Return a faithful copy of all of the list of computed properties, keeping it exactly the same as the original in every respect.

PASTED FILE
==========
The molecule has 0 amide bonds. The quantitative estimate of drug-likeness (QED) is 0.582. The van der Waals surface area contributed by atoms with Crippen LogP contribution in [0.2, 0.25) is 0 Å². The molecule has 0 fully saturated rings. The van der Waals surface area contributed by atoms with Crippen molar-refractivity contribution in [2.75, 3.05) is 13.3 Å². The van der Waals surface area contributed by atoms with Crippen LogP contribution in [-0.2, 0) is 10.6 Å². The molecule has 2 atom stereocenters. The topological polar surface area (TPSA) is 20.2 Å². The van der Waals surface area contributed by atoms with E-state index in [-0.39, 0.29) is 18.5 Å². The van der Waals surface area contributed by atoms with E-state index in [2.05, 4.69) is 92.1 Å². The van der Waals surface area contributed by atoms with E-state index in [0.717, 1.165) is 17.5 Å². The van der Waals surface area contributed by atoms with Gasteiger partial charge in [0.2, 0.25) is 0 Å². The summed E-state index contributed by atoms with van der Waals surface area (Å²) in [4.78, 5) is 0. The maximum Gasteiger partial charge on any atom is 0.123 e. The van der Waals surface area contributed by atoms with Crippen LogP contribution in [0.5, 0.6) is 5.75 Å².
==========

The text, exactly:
The molecule has 0 amide bonds. The quantitative estimate of drug-likeness (QED) is 0.582. The van der Waals surface area contributed by atoms with Crippen LogP contribution in [0.2, 0.25) is 0 Å². The molecule has 0 fully saturated rings. The van der Waals surface area contributed by atoms with Crippen molar-refractivity contribution in [2.75, 3.05) is 13.3 Å². The van der Waals surface area contributed by atoms with Crippen LogP contribution in [-0.2, 0) is 10.6 Å². The molecule has 2 atom stereocenters. The topological polar surface area (TPSA) is 20.2 Å². The van der Waals surface area contributed by atoms with E-state index in [-0.39, 0.29) is 18.5 Å². The van der Waals surface area contributed by atoms with E-state index in [2.05, 4.69) is 92.1 Å². The van der Waals surface area contributed by atoms with E-state index in [0.717, 1.165) is 17.5 Å². The van der Waals surface area contributed by atoms with Gasteiger partial charge in [0.2, 0.25) is 0 Å². The summed E-state index contributed by atoms with van der Waals surface area (Å²) in [4.78, 5) is 0. The maximum Gasteiger partial charge on any atom is 0.123 e. The van der Waals surface area contributed by atoms with Crippen LogP contribution in [0.5, 0.6) is 5.75 Å².